The prize crew then sailed for Murmansk arriving 23 October.[17] Claiming havarie (the privilege of sanctuary for damage caused at sea).[9] the ship lay in Murmansk harbor under the control of the German prize crew for several days and was eventually sent out by the Soviets, who stated that if the Germans claimed havarie, the American crew could not be prisoners of war.[citation needed] The Soviets interned the German prize crew on 24 October but restored them to control on 27 October under the principle requiring a ship to leave in the same condition as on entry.[9][18] On 28 October the ship sailed for Norway under German control without Captain Gainard, who was an inactive United States Naval Reserve officer, having been allowed to communicate with United States Embassy officials.[19]

In the several weeks that elapsed, the United States ordered many US merchant ships to register with other countries, so as to continue supporting the Allies without violating the US's nominal neutrality. The Royal Navy began closing on the captured ship.[citation needed]

The prize crew then tried Norway again, proceeding to the port of Haugesund. The Norwegian government again refused entry, describing the German crew as kidnappers.[citation needed] The approaching Royal Navy left the prize crew no choice, though; on 3 November they entered the harbor.[citation needed]

The ship anchored in Norway, and no one could claim the ship was making her right for passage. In consequence the Norwegian Admiralty dispatched the minelayer HNoMS Olav Tryggvason and boarded the City of Flint with its second in command, captain Bernt T. Dingsør and thirty armed sailors, who on 6 November returned City of Flint to Captain Gainard's command. He unloaded his cargo in Bergen and set sail in ballast for the US. The German prize crew was interned at Kongsvinger Fortress.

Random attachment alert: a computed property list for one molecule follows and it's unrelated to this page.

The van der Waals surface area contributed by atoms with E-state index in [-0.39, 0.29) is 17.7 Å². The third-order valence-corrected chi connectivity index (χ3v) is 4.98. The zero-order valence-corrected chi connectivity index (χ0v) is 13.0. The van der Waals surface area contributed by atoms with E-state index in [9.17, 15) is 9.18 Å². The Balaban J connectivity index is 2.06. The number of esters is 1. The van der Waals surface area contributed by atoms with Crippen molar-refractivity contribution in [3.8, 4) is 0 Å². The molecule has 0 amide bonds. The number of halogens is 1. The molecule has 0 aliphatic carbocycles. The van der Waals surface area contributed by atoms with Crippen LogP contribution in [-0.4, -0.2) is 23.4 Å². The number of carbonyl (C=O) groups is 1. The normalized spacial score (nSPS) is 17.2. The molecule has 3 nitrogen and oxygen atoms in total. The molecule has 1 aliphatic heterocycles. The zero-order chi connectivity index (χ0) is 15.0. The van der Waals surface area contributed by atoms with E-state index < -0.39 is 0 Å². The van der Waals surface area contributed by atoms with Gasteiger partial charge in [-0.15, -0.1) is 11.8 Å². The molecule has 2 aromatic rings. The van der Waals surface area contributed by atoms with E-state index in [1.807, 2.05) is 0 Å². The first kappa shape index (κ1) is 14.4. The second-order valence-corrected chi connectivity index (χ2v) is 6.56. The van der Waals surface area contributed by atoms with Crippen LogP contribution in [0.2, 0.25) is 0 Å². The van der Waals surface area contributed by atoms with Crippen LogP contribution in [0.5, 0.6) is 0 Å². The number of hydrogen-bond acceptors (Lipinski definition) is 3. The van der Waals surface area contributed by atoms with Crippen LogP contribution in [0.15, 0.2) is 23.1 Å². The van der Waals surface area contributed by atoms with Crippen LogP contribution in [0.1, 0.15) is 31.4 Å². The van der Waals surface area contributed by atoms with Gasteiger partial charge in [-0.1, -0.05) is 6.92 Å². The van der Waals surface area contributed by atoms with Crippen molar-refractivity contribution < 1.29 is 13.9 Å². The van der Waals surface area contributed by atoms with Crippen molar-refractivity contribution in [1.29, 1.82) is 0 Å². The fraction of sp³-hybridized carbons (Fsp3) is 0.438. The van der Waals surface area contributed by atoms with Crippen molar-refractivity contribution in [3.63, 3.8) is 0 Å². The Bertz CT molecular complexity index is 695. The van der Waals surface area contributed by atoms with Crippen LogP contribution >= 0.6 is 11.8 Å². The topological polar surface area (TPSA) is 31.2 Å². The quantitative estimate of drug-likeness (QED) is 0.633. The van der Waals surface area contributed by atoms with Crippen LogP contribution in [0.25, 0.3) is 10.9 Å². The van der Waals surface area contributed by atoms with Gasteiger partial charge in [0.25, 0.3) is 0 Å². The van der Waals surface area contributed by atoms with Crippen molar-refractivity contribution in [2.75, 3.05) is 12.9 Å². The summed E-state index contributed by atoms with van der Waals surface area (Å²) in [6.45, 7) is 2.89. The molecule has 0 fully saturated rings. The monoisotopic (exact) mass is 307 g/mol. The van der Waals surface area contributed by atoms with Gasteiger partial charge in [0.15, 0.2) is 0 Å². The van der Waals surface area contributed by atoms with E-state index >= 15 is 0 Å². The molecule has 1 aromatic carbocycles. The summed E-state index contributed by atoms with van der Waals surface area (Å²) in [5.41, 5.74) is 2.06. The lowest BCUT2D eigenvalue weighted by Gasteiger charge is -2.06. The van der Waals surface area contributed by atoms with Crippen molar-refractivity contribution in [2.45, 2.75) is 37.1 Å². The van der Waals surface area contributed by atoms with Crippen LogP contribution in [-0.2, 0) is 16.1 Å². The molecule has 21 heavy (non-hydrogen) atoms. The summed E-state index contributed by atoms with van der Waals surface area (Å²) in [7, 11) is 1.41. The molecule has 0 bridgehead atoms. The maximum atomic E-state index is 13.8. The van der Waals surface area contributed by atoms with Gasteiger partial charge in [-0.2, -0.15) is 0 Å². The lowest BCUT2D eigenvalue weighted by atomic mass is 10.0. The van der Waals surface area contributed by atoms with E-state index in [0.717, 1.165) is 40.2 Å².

City of Flint continued in service in the Atlantic until she was sunk on 23 January 1943 by the German submarine U-575.


  1. ^ McKellar notes the ship was sold to Southgate Nelson Co. in 1930 but reverted to the USSB.


  1. ^ a b c d McKellar, Part II, Contract Steel Ships, p. 588.
  2. ^ a b c d e f g h Fifty-Second Annual List of Merchant Vessels of the United States, Year ended June 30, 1920, p. 84.
  3. ^ a b c Colton: American International Shipbuilding.
  4. ^ a b c d American Marine Engineer (January 1920), p. 30.
  5. ^ McKellar, Part II, Contract Steel Ships, p. 584.
  6. ^ a b McKellar, Part II, Contract Steel Ships, pp. 584, 588.
  7. ^ a b c d Lloyd's Register 1931–32.
  8. ^ Lloyd's Register 1935–36.
  9. ^ a b c d e Naval History and Heritage Command: Gainard.
  10. ^ a b Lloyd's Register 1940–41.
  11. ^ Grover 1987, pp. 38, 44.
  12. ^ a b Cressman, Official Chronology, Chapter I: 1939, p. 3 September 1939.
  13. ^ Cressman, Official Chronology, Chapter I: 1939, p. 9 October 1939.
  14. ^ Bjørnsson, Nils (1994). Å være eller ikke være – Under orlogsflagget i den annen verdenskrig (in Norwegian). Haakonsvern: Sjømilitære Samfund ved Forlaget Norsk Tidsskrift for Sjøvesen. p. 23. ISBN 82-990969-3-6.
  15. ^ a b Cressman, Official Chronology, Chapter I: 1939, p. 21 October 1939.
  16. ^ Steen, Erik Anker (1954). Norges sjøkrig 1940–1945. Bd. 1, Sjøforsvarets nøytralitetsvern 1939–1940: Tysklands og vestmaktenes planer og forberedelser for en Norgeaksjon (in Norwegian). Oslo: Gyldendal. pp. 38–42. OCLC 186039825.
  17. ^ Cressman, Official Chronology, Chapter I: 1939, p. 23 October 1939.
  18. ^ Cressman, Official Chronology, Chapter I: 1939, p. 24 & 27 October 1939.
  19. ^ Cressman, Official Chronology, Chapter I: 1939, p. 28 October 1939.


External links[edit]

Coordinates: 34°47′N 31°10′W / 34.783°N 31.167°W / 34.783; -31.167